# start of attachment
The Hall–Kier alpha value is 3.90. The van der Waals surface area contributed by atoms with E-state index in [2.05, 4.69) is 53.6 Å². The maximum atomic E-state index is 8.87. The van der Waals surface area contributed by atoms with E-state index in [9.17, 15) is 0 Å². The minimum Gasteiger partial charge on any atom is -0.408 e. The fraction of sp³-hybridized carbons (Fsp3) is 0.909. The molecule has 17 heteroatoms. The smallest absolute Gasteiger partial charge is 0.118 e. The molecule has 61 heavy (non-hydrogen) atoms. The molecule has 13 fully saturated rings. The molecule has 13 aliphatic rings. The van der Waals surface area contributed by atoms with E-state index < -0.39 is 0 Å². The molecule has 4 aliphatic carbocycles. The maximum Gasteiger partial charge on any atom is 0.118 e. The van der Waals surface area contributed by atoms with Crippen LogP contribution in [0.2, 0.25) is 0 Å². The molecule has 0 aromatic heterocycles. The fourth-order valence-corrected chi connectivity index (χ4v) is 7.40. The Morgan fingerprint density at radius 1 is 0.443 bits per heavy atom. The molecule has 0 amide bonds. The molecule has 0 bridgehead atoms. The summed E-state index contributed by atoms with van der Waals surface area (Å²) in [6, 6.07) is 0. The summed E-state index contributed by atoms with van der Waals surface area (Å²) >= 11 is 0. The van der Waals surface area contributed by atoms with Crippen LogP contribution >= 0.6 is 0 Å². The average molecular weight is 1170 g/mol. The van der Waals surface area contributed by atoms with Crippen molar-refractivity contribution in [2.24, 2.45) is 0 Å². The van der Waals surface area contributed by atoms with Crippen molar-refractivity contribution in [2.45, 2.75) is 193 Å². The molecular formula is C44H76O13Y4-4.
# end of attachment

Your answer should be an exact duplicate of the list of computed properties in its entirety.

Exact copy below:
The Hall–Kier alpha value is 3.90. The van der Waals surface area contributed by atoms with E-state index in [2.05, 4.69) is 53.6 Å². The maximum atomic E-state index is 8.87. The van der Waals surface area contributed by atoms with E-state index in [9.17, 15) is 0 Å². The minimum Gasteiger partial charge on any atom is -0.408 e. The fraction of sp³-hybridized carbons (Fsp3) is 0.909. The molecule has 17 heteroatoms. The smallest absolute Gasteiger partial charge is 0.118 e. The molecule has 61 heavy (non-hydrogen) atoms. The molecule has 13 fully saturated rings. The molecule has 13 aliphatic rings. The van der Waals surface area contributed by atoms with E-state index < -0.39 is 0 Å². The molecule has 4 aliphatic carbocycles. The maximum Gasteiger partial charge on any atom is 0.118 e. The van der Waals surface area contributed by atoms with Crippen LogP contribution in [0.2, 0.25) is 0 Å². The molecule has 0 aromatic heterocycles. The fourth-order valence-corrected chi connectivity index (χ4v) is 7.40. The Morgan fingerprint density at radius 1 is 0.443 bits per heavy atom. The molecule has 0 amide bonds. The molecule has 0 bridgehead atoms. The summed E-state index contributed by atoms with van der Waals surface area (Å²) in [6, 6.07) is 0. The summed E-state index contributed by atoms with van der Waals surface area (Å²) >= 11 is 0. The van der Waals surface area contributed by atoms with Crippen LogP contribution >= 0.6 is 0 Å². The average molecular weight is 1170 g/mol. The van der Waals surface area contributed by atoms with Crippen molar-refractivity contribution in [2.24, 2.45) is 0 Å². The van der Waals surface area contributed by atoms with Crippen molar-refractivity contribution in [2.45, 2.75) is 193 Å². The molecular formula is C44H76O13Y4-4.